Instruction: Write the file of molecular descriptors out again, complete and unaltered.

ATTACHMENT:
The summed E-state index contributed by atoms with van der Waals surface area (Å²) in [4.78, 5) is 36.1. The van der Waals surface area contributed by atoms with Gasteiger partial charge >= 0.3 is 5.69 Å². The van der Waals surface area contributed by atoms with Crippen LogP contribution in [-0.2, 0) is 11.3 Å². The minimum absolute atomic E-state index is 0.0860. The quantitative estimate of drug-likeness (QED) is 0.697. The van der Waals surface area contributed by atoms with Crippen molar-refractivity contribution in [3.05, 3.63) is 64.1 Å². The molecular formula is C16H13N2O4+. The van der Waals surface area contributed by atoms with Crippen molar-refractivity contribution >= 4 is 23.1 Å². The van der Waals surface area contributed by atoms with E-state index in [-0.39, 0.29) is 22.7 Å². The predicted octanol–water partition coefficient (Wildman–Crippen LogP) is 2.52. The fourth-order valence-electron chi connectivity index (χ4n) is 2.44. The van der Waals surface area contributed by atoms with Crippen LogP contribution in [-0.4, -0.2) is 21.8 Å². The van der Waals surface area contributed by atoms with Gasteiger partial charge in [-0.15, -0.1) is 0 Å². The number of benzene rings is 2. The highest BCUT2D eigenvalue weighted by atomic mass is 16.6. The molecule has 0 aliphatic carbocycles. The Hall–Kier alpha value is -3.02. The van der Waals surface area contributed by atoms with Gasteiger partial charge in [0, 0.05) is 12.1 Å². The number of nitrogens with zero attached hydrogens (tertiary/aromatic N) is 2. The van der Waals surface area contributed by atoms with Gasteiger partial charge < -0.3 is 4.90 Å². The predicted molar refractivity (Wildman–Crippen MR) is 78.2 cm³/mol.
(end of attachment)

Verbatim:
The summed E-state index contributed by atoms with van der Waals surface area (Å²) in [4.78, 5) is 36.1. The van der Waals surface area contributed by atoms with Gasteiger partial charge >= 0.3 is 5.69 Å². The van der Waals surface area contributed by atoms with Crippen LogP contribution in [-0.2, 0) is 11.3 Å². The minimum absolute atomic E-state index is 0.0860. The quantitative estimate of drug-likeness (QED) is 0.697. The van der Waals surface area contributed by atoms with Crippen molar-refractivity contribution in [3.05, 3.63) is 64.1 Å². The molecular formula is C16H13N2O4+. The van der Waals surface area contributed by atoms with Crippen molar-refractivity contribution >= 4 is 23.1 Å². The van der Waals surface area contributed by atoms with E-state index in [-0.39, 0.29) is 22.7 Å². The predicted octanol–water partition coefficient (Wildman–Crippen LogP) is 2.52. The fourth-order valence-electron chi connectivity index (χ4n) is 2.44. The van der Waals surface area contributed by atoms with Crippen LogP contribution in [-0.4, -0.2) is 21.8 Å². The van der Waals surface area contributed by atoms with Gasteiger partial charge in [-0.15, -0.1) is 0 Å². The number of benzene rings is 2. The highest BCUT2D eigenvalue weighted by atomic mass is 16.6. The molecule has 0 aliphatic carbocycles. The Hall–Kier alpha value is -3.02. The van der Waals surface area contributed by atoms with Gasteiger partial charge in [0, 0.05) is 12.1 Å². The number of nitrogens with zero attached hydrogens (tertiary/aromatic N) is 2. The van der Waals surface area contributed by atoms with Gasteiger partial charge < -0.3 is 4.90 Å². The predicted molar refractivity (Wildman–Crippen MR) is 78.2 cm³/mol.